So the era of the doodles commenced, and though some breeders of pure breeds had a distaste for this new ‘designer dog’. Jon Mooallem however, writing in The New York Times, commented “Given the roughly 350 inherited disorders littering the dog genome, crossing two purebreds and expanding their gene pools can be ‘a phenomenally good idea,’ according to one canine geneticist—if it is done conscientiously.”

Most, if not all ‘designer’ labelled dogs are strictly bred as companion dogs and pets (the cross breed label usually left for working style dogs like Lurchers and Eurohounds), only exception being Labradoodle which is now bred as an assistant and guide dog (hopefully this will be the route for the smaller, but equally clever and loyal Maltipoo)

What’s the right Maltipoo for you?

A Maltipoo ranges in looks depending on their parents. The main variations are:

  • Size (micro, teacup, toy and small)
  • Length of snout/nose – (long, short)
  • Length of Legs (short, long)
  • Coats (straight, wavy, curly)
  • Colour (Reds, Chocolate, Silver, Black, Black & Tans, Saddle Tan, Merle, Piebald, White and various mixtures of them all)



Like most of the sizes on this list, Micro is not a recognised term for a dog, however with these dogs have been labelled designer, then like all designer items, they come with a new feel and fit too.

  • The tiniest of them all,
  • They average around 1.5kg, some even as small as 1.2kg fully grown.
  • Not for everyone, especially families with young kids (1 to 15 years old)
  • They do not need walks, or long outdoor activities of any kind.
  • Suits apartment living.
  • Best suited to be doted over and becoming social media superstars. Ultimately handbag dog (like royalty of old), carried everywhere.
Handbag dog Maltipoo

They are not what breeders call runts (weakest developers in the litter), micro sized littermates actually all are very similar sizes and very healthy when they are born, however they are very rare. Also with their smaller sizes and frames there is a lot more to be vigilant with when puppy proofing a house, besides the obvious. Environments ideally should be dust free and water must be filtered with greater importance put on the correct nutrition, all due to their smaller noses (filter systems) and mouths, plus toxicity loads getting increased quickly due to their petite frames.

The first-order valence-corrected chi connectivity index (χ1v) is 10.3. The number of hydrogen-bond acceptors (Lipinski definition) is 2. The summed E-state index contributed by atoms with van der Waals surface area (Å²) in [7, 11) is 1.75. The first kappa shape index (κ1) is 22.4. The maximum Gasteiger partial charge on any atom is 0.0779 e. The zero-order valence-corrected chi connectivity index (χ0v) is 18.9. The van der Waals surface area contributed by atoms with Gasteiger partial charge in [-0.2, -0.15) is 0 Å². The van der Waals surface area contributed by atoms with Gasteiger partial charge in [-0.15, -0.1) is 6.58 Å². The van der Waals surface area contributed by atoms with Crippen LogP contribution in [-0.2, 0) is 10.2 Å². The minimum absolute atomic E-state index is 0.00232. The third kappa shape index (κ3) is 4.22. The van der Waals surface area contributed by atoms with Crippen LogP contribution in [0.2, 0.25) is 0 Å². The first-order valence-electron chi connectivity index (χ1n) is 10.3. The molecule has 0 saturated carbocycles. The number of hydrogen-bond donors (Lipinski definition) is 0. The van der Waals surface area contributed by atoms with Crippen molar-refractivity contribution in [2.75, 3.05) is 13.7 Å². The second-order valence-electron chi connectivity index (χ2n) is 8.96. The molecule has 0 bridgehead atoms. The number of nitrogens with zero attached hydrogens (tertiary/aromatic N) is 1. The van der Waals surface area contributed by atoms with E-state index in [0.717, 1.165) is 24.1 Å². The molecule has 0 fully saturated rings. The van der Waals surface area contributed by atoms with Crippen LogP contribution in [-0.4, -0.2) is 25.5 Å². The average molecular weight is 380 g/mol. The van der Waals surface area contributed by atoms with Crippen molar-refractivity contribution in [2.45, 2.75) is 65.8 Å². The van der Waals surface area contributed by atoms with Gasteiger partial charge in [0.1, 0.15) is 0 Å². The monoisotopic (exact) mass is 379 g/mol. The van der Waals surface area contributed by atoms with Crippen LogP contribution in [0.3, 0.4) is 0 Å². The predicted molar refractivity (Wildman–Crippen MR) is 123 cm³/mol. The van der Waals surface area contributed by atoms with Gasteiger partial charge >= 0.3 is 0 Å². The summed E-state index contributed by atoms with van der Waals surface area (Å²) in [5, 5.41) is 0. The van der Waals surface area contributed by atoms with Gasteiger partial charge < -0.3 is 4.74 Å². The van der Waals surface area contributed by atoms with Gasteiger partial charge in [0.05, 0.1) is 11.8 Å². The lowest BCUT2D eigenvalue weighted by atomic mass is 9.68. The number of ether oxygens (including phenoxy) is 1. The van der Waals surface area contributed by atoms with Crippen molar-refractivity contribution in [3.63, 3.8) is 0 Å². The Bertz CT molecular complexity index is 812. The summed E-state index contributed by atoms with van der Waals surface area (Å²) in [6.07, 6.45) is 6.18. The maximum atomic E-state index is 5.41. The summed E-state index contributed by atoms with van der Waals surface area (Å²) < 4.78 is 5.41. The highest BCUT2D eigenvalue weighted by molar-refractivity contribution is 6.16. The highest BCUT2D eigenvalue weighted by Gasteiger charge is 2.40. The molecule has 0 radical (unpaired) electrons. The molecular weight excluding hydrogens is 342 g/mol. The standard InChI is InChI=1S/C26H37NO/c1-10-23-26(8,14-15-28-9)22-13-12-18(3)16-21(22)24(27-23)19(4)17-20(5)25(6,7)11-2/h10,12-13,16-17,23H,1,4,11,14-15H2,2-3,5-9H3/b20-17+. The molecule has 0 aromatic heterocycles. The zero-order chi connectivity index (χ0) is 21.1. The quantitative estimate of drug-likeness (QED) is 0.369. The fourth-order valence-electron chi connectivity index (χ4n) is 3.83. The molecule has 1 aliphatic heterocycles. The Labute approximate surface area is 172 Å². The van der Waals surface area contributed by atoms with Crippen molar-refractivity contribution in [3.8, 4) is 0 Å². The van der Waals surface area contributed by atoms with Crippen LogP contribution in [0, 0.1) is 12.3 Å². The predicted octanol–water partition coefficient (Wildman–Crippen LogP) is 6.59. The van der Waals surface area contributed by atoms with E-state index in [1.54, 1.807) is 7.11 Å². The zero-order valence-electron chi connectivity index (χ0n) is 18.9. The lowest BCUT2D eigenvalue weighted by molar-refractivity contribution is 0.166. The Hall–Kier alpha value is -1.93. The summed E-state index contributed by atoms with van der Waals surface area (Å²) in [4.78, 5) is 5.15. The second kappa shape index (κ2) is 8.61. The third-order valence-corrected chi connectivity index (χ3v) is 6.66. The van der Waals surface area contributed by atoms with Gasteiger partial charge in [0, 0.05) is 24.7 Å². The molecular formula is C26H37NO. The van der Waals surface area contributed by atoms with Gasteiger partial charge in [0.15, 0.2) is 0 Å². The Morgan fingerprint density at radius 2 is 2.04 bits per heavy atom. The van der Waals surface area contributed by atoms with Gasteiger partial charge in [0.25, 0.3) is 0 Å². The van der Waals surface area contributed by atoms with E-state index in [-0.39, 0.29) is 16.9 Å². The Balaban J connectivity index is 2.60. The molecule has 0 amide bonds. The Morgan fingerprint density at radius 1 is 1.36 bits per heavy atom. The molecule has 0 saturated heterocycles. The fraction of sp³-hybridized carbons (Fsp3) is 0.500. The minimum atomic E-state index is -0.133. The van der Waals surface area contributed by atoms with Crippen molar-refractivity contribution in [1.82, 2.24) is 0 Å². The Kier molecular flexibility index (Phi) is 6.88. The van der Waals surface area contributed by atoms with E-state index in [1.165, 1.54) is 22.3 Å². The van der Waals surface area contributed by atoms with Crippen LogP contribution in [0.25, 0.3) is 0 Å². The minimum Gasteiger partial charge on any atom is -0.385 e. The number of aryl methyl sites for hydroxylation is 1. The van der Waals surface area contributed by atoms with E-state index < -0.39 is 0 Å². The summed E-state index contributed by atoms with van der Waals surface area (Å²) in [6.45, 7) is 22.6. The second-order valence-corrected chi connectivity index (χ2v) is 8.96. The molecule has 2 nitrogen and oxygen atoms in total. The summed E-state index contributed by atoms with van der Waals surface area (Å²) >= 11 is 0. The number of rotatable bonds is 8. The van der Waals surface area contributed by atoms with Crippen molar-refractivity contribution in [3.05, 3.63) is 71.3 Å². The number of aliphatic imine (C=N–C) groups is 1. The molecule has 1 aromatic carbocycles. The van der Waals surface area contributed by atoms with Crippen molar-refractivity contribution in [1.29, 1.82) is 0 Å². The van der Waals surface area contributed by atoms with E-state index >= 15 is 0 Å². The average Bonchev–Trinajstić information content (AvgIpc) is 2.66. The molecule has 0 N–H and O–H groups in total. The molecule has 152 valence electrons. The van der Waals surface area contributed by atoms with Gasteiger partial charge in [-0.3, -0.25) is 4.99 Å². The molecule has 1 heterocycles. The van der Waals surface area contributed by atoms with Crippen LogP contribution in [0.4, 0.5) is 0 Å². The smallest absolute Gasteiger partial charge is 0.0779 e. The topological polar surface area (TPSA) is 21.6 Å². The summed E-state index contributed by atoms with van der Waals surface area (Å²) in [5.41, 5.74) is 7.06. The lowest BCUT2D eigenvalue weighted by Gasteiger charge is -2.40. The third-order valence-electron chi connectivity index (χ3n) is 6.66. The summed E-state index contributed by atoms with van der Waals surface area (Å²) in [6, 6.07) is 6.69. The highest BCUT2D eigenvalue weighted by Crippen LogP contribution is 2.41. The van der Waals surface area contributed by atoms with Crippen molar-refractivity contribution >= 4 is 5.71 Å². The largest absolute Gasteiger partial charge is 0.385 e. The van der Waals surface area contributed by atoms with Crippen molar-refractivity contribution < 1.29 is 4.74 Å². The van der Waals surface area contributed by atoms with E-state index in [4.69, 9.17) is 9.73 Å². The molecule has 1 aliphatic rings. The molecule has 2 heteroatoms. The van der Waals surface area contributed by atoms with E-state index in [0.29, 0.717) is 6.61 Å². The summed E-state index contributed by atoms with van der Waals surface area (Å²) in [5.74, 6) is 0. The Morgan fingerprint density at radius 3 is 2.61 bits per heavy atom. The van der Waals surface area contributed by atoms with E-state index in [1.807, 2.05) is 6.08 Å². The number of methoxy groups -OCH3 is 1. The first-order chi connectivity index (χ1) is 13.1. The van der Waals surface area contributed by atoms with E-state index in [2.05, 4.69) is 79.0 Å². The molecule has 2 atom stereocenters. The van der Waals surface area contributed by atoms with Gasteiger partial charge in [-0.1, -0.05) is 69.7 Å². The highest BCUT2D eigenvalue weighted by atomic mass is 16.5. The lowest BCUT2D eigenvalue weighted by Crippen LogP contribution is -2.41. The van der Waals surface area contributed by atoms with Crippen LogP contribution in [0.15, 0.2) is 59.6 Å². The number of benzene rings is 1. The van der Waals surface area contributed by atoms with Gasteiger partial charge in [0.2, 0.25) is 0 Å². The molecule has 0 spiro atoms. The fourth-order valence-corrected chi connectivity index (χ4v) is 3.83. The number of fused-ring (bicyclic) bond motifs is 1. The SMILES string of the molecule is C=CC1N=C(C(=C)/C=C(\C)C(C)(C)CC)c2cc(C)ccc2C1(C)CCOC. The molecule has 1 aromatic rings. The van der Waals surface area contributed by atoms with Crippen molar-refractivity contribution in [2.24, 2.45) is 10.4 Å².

This is another term that has negative stigma attached to it. Teacup size is not a recognised size for any breed, though there are only 6 recognised breeds that regularly get label the term ‘teacup dog’. Those being Maltese, Chihuahua, Poodle, Pomeranian, Yorkshire Terrier, or Shih Tzu. The term actually has its routes from the US where breeders with there savviness of marketing coined the term Teacup for their tiny sized puppies (which if done with unethical breeding practices is definitely wrong and detrimental for the gene pool). There are many publications and reputable breeders that despise the term and the teacup size.

Maltipoo Teacup Dog - Wikipedia

What’s the history on the size?

Rather than listening to regurgitating white noise, to get to the truth on the size debate lets look at what’s said in history.

Aristotle states “The polecat or marten is about as large as the smaller breed of Maltese dogs” (translated) found in The History of Animals By Aristotle Written 350 B.C.E.

The Marten weighs between 1 to 2kg and the Pole Cat at around 0.5–1.4 kg, written and fact-checked by The Editors of Encyclopædia Britannica.

Another source, Systema naturae from 1772 by Caroli a Linné translated to, The animal kingdom in 1792 by Sir Charles Linnæus writes the following:

Maltese Original Size

The Canis Melitaeus (Maltese Dog), ‘Is about the size of a squirrel, having very long soft. silky hair all over the body’.

Squirrel Size

Now that’s ridiculously small, the breed nearly disappeared and was crossbred around the 18th Century when arriving in England, with other small dogs such as Poodles and miniature Spaniels. This was obviously to make the breed bigger and more robust to handle the new environment and climate of England.